Rating: PG
Stars: Rose Byrne, Domnhall Gleeson, James Corden (voice)
Writers: Rob Lieber and Will Gluck, based on the writings and artwork of Beatrix Potter
Director: Will Gluck
Distributor: Columbia/Sony Animation
Release Date: February 9, 2018

PETER RABBIT | © 2018 Columbia/Sony Animation

PETER RABBIT | © 2018 Columbia/Sony Animation

PETER RABBIT is set in the present, but it manages to still preserve some of the look of the Beatrix Potter illustrations that inspired it. As to Potter’s stories, there are indeed rabbits named Peter, Flopsy, Mopsy and more, there’s a hedgehog called Mrs. Tiggy-Winkle and there’s a cranky Mr. McGregor – two of them, in fact – determined to keep the woodland wildlife out of the garden.

There’s also, in tribute to Potter, a character called Bea (Rose Byrne), who paints not-great abstracts but is wonderful when it comes to illustrations of the rabbits and their friends (with Bea’s work represented by the real Potter’s imagery). The mixture of live-action humans and set pieces with 3D CGI animals is much of a piece with what we’ve seen in PADDINGTON, et al.

However, the real inspiration for PETER RABBIT seems to have come from Chuck Jones cartoons, where one adversary keeps trying to destroy another. Here, it’s mostly gardening implements rather than Acme products, and the results aren’t as fast and funny, but the flow is much the same for a lot of the film.

Bea adores the wild creatures who live around her country home, although she never seems to notice that some of them are partially clothed. (This becomes a story point.) Peter Rabbit (voiced by James Corden) adores Bea right back. After Peter raids the garden of Old Mr. McGregor (Sam Neill), the man tries to kill the carrot thief (he succeeded in killing and eating Peter’s father at some time in the past), but instead dies of a heart attack. For Peter and his family – sisters Flopsy (voiced by Margot Robbie, who also narrates), Mopsy (voiced by Elizabeth Debecki) and Cotton-Tail (voiced by Daisy Ridley), their cousin Benjamin (voiced by Colin Moody) – and the assorted badgers, hedgehogs, pigs, frogs and other critters, this means the house and garden are theirs.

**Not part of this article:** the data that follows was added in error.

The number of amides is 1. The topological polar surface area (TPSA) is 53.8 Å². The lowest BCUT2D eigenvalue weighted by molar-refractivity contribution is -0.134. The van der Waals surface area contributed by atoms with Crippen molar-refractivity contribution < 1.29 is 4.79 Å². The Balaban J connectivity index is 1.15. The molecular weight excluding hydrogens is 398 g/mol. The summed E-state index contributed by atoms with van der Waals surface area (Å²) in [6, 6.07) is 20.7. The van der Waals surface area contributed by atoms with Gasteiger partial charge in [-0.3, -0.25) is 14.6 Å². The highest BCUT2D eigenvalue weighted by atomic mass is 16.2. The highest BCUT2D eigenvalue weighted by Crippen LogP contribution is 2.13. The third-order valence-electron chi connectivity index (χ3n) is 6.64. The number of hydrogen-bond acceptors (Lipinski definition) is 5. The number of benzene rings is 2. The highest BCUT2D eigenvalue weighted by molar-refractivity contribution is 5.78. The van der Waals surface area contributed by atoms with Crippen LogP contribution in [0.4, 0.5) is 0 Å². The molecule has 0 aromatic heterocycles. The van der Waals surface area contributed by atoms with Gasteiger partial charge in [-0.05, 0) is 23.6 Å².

However, McGregor’s home is inherited by a great-nephew, Thomas (Domnhall Gleeson), a neatnik with some endearing qualities, who comes up from London with the intention of cleaning up the property and selling it. Thomas doesn’t want the animals in his garden and takes steps to keep them out, although next-door neighbor Bea urges him to share the space with them. Thomas and Bea start to fall for each other, inciting Peter’s jealousy. Claiming it’s all about the garden, he enlists the other animals in declaring war on Thomas, who keeps trying to fight dirty but getting bested by the bunnies.

There’s a lot of ROAD RUNNER-type slapstick that plays best when it’s interrupted by Bea, whose appearance temporarily forces Peter and Thomas to pretend to like each other. There are also a fair amount of explosions, even though (spoiler alert for parents wondering about age-appropriate viewing for kids) no one is actually injured by them.

There’s also a gently entertaining stream of meta-commentary throughout the script by Rob Lieber and Will Gluck, with asides to the audience and a few pertinent questions to the set-up here, although it never gets around to asking why Bea doesn’t just plant her own vegetable garden so the rabbits don’t keep endangering themselves.

Gluck, who has been a live-action director up until now, gets convincing-looking interactions between his live actors and their CGI costars. However, he doesn’t know how to go for moments of the kind of adorableness that this sort of CGI seems designed to showcase. It isn’t a matter of exercising restraint; there are times when we seem meant to go, “Aww,” but the incentive isn’t there.

Corden hits the right notes with Peter’s voice, and Byrne and Gleeson throw themselves into their roles with an admirable lack of inhibition.

The children in the screening audience seemed to really enjoy PETER RABBIT. If you find yourself watching it and can judge the film on its own merits, you’ll probably be mildly amused but not especially edified. If you go in expecting any reflection of Potter’s sensibilities, you may wind up horrified.

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